Enterprise cloud storage firm Box has hit back at Microsoft after the tech giant launched a thinly veiled attack on the startup's offering.
In a blog post titled 'Thinking outside the box', Microsoft Office VP John Case yesterday said customers should avoid buying cloud solutions that fail to supply a full repertoire of virtualised services, hinting that storage firms like Box and Dropbox don't cut the mustard.
Case signed off by writing: "The cloud is about breaking down walls between people and information. Not building a new set of islands in the sky."
Box CEO Aaron Levie replied last night with a post of his own, accusing Microsoft of "stranding hundreds of millions of users and customers" by keeping Office 365 on its storage service OneDrive.
He added: "By releasing Office on the iPad without the ability to view or edit documents from any cloud service other than their own, they're making it harder - not easier - for users to get the most out of their software."
New Microsoft CEO Satya Nadella has spoken about the new, open Microsoft, and the introduction of Office for iPad has been interpreted as an attempt to become less reliant on its traditional Windows and Office customer base.
Its latest updates to OneDrive show the company is also going after the cloud customers of enterprise storage rivals, with Microsoft increasing business user storage 40-fold from 25GB to 1TB.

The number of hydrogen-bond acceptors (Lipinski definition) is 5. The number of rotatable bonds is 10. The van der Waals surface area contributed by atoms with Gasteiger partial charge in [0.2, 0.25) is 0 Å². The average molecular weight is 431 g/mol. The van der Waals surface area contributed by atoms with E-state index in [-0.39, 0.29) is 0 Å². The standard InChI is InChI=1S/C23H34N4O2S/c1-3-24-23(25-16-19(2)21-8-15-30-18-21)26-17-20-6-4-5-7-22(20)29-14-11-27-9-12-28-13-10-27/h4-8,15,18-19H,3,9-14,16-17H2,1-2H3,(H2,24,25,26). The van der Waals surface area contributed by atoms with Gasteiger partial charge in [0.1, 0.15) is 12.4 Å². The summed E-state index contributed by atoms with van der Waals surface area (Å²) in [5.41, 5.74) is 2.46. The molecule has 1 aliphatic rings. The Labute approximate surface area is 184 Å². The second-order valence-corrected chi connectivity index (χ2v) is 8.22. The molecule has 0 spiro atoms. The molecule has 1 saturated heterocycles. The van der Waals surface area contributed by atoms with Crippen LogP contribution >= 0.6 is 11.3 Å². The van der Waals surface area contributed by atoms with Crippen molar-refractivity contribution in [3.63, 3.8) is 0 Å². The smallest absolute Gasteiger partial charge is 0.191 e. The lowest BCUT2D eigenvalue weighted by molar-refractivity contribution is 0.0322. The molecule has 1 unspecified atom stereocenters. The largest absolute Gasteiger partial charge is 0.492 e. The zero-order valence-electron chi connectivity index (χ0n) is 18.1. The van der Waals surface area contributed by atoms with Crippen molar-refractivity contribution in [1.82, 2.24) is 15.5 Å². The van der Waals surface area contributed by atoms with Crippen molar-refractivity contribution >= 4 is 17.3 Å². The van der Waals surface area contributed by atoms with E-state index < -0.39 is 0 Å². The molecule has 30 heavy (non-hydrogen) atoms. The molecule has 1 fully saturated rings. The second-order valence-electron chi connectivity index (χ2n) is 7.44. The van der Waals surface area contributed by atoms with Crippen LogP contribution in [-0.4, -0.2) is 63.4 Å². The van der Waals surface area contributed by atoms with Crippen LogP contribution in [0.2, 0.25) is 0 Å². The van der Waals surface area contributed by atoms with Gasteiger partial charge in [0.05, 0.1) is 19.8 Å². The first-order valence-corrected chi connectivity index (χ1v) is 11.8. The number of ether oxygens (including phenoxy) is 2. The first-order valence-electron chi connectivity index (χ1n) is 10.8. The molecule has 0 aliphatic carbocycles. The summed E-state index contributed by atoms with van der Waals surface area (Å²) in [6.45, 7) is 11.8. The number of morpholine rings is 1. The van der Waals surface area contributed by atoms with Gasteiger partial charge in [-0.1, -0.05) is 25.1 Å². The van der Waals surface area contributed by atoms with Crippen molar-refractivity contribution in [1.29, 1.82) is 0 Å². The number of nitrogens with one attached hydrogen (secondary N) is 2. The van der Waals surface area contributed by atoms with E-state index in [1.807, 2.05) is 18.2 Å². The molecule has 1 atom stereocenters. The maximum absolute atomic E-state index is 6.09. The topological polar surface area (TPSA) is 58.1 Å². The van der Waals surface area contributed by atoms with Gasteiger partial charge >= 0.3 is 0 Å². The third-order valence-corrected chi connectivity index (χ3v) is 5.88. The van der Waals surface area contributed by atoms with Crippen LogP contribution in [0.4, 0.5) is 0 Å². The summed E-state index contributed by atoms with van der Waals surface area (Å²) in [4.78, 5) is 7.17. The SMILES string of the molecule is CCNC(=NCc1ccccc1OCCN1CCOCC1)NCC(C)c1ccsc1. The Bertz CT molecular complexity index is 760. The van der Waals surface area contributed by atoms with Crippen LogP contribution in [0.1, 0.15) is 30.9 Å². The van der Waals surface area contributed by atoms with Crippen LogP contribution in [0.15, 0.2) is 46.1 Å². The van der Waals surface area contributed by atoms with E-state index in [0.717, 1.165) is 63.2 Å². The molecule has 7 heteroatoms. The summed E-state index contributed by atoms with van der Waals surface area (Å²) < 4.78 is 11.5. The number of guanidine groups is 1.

It also announced that all existing Office 365 ProPlus customers will benefit from 1TB of OpenDrive storage as part of their ProPlus subscription as it tries to become the one-stop shop for all things cloud.
The news comes after a study from cloud services provider Adapt suggested that more cloud companies will offer joint services to reduce the headache for customers picking and choosing multiple separate solutions.
However, Box has also updated its own offering recently with a view to expanding the services it provides.
The company, which filed for a $250m IPO late last month, has released Box View and Metadata, updates that enable developers and business customers to build apps for the "information economy", as well as introducing platform pricing for companies wishing to build on Box's APIs.
Levie claimed that more than 35,000 developers are currently building on the Box platform, while use of third-party apps has increased 292% over the last year.